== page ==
A heartbreaking letter from a teenage soldier killed in World War I was unearthed during museum renovations.
Private Vincent Collins, 18, wrote the last letter home to his parents in 1915—the night before his unit moved into the trenches.
The soldier, serving with the 8th (Argyllshire) Battalion, was wounded later that year and died from his injuries. The letter was sent to his parents, Harry and Martha, and ended with the emotional signoff: “I could not have had better parents, of that I am sure. Especially you dear mum.”
The emotional letter was discovered during renovations at the Argyll and Sutherland Highlanders Museum, in the UK city of Stirling.
The museum’s collection development officer, Allison Spark, said: “Handwritten letters and messages like these are very precious.
“Not only do they give an indication of what life was like at the Front, [but] they’re also very touching.”
Vincent’s letter, says Spark, was short and hurriedly written but communicates his nervousness and fear about the upcoming days; alongside expressing the love for his family.
“It still gives me goosebumps when I read it,” Spark said.
Sadly, Vincent’s letter is in such a poor condition that the museum isn’t able to put it on general display currently, but Spark assures, “our film really does bring it to life.”
Other handwritten artifacts include a letter from Private George Martin, 2nd Battalion, who wrote a letter to his sweetheart not long before his death on the front in 1916.
He wrote: “We have not said about being engaged, we are practically… I hope this war will finish for I want to get home.”
Alongside George’s letter on display is another poignant note from Private James Sword. He enlisted in December 1915 at the age of 36 and was one of the lucky men to return home to his family.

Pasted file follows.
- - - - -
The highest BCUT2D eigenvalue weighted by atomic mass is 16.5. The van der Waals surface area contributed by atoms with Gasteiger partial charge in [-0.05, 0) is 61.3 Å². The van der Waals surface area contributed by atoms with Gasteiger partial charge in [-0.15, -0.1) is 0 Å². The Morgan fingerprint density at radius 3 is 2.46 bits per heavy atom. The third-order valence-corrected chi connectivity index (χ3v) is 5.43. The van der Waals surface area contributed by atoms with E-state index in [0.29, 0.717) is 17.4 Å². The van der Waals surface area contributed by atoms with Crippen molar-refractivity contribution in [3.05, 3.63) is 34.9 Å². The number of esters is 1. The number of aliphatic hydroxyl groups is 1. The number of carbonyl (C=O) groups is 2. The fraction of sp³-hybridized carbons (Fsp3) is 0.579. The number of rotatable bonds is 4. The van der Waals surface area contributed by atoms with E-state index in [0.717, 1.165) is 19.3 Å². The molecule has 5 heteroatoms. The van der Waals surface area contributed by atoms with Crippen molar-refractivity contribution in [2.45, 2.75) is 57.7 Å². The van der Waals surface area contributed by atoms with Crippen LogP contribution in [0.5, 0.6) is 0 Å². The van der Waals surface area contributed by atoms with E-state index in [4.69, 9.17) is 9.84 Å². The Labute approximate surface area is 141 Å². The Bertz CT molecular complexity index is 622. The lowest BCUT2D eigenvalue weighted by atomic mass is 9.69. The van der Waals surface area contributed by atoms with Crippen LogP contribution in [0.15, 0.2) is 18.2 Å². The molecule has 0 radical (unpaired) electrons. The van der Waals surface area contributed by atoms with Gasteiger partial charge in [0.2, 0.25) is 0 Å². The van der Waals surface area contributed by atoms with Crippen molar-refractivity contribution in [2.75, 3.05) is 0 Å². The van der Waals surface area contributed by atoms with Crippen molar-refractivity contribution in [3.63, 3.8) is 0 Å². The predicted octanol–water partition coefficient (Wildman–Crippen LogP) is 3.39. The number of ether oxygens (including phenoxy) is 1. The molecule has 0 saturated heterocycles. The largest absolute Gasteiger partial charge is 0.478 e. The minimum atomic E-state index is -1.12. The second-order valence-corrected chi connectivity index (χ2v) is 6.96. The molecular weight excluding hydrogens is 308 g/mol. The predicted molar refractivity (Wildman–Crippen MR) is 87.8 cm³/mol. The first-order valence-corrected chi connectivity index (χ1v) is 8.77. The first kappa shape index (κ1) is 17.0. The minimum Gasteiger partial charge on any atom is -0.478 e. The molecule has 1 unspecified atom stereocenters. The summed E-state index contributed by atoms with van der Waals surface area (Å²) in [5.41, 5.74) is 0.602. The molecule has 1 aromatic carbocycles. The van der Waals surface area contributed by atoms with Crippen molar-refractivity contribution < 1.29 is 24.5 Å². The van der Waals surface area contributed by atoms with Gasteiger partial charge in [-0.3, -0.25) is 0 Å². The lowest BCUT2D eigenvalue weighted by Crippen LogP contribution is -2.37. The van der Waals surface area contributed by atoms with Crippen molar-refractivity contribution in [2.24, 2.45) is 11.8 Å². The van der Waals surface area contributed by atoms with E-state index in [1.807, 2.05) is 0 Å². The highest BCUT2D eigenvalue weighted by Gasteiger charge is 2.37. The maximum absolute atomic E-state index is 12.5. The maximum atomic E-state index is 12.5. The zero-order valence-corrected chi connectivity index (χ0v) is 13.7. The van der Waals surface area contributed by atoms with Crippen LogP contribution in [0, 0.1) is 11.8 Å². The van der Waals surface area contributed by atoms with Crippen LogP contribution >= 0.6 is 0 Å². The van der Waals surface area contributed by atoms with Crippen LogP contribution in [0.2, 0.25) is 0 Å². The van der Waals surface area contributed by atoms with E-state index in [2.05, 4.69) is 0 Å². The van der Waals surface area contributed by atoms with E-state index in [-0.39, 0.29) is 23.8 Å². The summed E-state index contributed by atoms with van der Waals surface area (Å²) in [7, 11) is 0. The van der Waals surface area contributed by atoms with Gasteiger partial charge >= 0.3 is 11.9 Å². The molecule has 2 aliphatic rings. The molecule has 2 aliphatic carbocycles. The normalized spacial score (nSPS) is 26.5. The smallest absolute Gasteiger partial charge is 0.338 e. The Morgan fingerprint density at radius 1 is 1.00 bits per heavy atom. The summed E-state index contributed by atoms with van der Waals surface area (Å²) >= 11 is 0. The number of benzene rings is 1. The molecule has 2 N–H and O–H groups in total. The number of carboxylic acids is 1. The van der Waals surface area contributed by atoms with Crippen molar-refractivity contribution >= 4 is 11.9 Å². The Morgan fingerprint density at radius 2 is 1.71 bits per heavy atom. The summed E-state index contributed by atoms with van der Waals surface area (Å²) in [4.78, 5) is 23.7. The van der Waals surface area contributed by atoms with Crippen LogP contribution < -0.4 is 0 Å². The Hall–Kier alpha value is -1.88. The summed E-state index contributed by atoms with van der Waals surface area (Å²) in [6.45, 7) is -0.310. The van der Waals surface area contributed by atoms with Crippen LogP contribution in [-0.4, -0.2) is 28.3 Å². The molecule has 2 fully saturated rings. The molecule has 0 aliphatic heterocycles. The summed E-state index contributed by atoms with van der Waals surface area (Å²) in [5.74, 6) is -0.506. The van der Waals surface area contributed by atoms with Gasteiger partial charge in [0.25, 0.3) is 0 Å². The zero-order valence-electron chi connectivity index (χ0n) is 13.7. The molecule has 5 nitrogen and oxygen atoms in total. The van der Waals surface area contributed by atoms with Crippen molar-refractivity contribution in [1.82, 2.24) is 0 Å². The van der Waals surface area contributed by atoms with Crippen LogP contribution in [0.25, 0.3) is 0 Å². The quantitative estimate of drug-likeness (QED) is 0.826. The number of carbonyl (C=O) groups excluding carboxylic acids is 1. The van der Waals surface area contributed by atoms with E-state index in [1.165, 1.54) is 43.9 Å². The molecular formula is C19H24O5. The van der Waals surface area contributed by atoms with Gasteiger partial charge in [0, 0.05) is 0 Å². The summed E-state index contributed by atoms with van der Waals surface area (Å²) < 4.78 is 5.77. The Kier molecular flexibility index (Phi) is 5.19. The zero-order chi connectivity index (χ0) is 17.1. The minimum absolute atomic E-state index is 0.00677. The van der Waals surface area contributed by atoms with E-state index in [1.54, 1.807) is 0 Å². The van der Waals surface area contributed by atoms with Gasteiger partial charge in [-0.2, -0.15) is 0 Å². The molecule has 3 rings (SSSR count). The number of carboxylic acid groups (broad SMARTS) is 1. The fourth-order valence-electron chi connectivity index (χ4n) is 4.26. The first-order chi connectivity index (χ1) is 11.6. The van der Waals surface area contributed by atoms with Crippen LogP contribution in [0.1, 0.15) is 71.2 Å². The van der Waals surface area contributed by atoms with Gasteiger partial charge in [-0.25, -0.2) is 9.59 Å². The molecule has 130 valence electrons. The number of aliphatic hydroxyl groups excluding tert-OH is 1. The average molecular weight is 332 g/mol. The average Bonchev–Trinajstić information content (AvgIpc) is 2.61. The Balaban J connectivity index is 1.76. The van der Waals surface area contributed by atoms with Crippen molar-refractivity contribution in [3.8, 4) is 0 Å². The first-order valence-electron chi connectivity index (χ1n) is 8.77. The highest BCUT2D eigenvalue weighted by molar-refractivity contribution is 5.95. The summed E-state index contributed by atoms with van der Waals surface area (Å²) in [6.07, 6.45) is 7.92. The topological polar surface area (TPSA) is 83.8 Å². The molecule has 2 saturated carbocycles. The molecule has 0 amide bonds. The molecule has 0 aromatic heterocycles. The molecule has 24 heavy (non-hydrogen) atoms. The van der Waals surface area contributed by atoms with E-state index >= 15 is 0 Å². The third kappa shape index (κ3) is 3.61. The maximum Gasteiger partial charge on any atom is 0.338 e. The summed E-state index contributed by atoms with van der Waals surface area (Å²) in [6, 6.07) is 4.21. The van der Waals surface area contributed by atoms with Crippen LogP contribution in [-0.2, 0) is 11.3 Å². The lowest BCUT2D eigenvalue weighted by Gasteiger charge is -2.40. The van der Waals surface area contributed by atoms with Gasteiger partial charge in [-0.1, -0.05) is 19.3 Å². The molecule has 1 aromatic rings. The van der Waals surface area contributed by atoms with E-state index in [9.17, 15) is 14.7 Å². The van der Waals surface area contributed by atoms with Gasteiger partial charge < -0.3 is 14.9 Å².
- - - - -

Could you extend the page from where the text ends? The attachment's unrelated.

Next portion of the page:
The letter on display is one that he received from his children, John and Bella.
John wrote: “Mother’s looking for the bus every day and I am a good boy… and you have to come home for Christmas.” On the back of the letter were kisses from both children.
Private Sword had previously lost his daughter Margaret to illness, so items from home would have meant even more to him.
Rod Mackenzie, the museum curator, said: “The museum is home to a collection of over 12,500 artifacts, all with their own fascinating stories to tell.
“Handwritten items like Vincent’s letter home, the letter to Gertie, and John and Bella’s letter to their dad really do bring to life the impact war had on everyday people.”
Mackenzie added that the museum is incredibly proud to play its part in preserving these treasures.
He also urged people from Scotland, the United Kingdom, or different parts of the world who had relatives who served as a member of The Argylls to share information with the museum.
“Visit our social media channels and share your stories,” he said.
Epoch Inspired Staff contributed to this report.
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